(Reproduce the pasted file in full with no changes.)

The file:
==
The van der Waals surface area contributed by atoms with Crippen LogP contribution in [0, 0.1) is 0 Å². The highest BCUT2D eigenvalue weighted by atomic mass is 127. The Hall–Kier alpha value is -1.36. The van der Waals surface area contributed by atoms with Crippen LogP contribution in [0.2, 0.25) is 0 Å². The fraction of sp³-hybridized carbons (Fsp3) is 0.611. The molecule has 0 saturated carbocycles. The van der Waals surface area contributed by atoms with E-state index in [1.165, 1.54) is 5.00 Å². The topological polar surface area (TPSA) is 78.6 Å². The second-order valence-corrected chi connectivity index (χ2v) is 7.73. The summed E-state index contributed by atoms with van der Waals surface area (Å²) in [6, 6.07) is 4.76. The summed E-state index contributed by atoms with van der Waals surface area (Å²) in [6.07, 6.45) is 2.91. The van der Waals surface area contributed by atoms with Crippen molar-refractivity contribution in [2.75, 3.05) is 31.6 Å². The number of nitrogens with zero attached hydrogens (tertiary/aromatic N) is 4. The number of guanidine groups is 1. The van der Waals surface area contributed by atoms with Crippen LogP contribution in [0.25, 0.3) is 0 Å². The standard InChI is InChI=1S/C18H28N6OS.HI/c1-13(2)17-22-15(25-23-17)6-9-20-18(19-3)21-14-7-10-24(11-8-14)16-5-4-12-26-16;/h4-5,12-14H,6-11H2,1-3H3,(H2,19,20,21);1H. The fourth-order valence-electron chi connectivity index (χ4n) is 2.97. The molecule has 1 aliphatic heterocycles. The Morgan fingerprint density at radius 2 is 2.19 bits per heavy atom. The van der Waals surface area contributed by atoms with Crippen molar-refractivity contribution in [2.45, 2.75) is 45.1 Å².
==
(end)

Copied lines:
The van der Waals surface area contributed by atoms with Crippen LogP contribution in [0, 0.1) is 0 Å². The highest BCUT2D eigenvalue weighted by atomic mass is 127. The Hall–Kier alpha value is -1.36. The van der Waals surface area contributed by atoms with Crippen LogP contribution in [0.2, 0.25) is 0 Å². The fraction of sp³-hybridized carbons (Fsp3) is 0.611. The molecule has 0 saturated carbocycles. The van der Waals surface area contributed by atoms with E-state index in [1.165, 1.54) is 5.00 Å². The topological polar surface area (TPSA) is 78.6 Å². The second-order valence-corrected chi connectivity index (χ2v) is 7.73. The summed E-state index contributed by atoms with van der Waals surface area (Å²) in [6, 6.07) is 4.76. The summed E-state index contributed by atoms with van der Waals surface area (Å²) in [6.07, 6.45) is 2.91. The van der Waals surface area contributed by atoms with Crippen molar-refractivity contribution in [2.75, 3.05) is 31.6 Å². The number of nitrogens with zero attached hydrogens (tertiary/aromatic N) is 4. The number of guanidine groups is 1. The van der Waals surface area contributed by atoms with Crippen LogP contribution in [0.25, 0.3) is 0 Å². The standard InChI is InChI=1S/C18H28N6OS.HI/c1-13(2)17-22-15(25-23-17)6-9-20-18(19-3)21-14-7-10-24(11-8-14)16-5-4-12-26-16;/h4-5,12-14H,6-11H2,1-3H3,(H2,19,20,21);1H. The fourth-order valence-electron chi connectivity index (χ4n) is 2.97. The molecule has 1 aliphatic heterocycles. The Morgan fingerprint density at radius 2 is 2.19 bits per heavy atom. The van der Waals surface area contributed by atoms with Crippen molar-refractivity contribution in [2.45, 2.75) is 45.1 Å².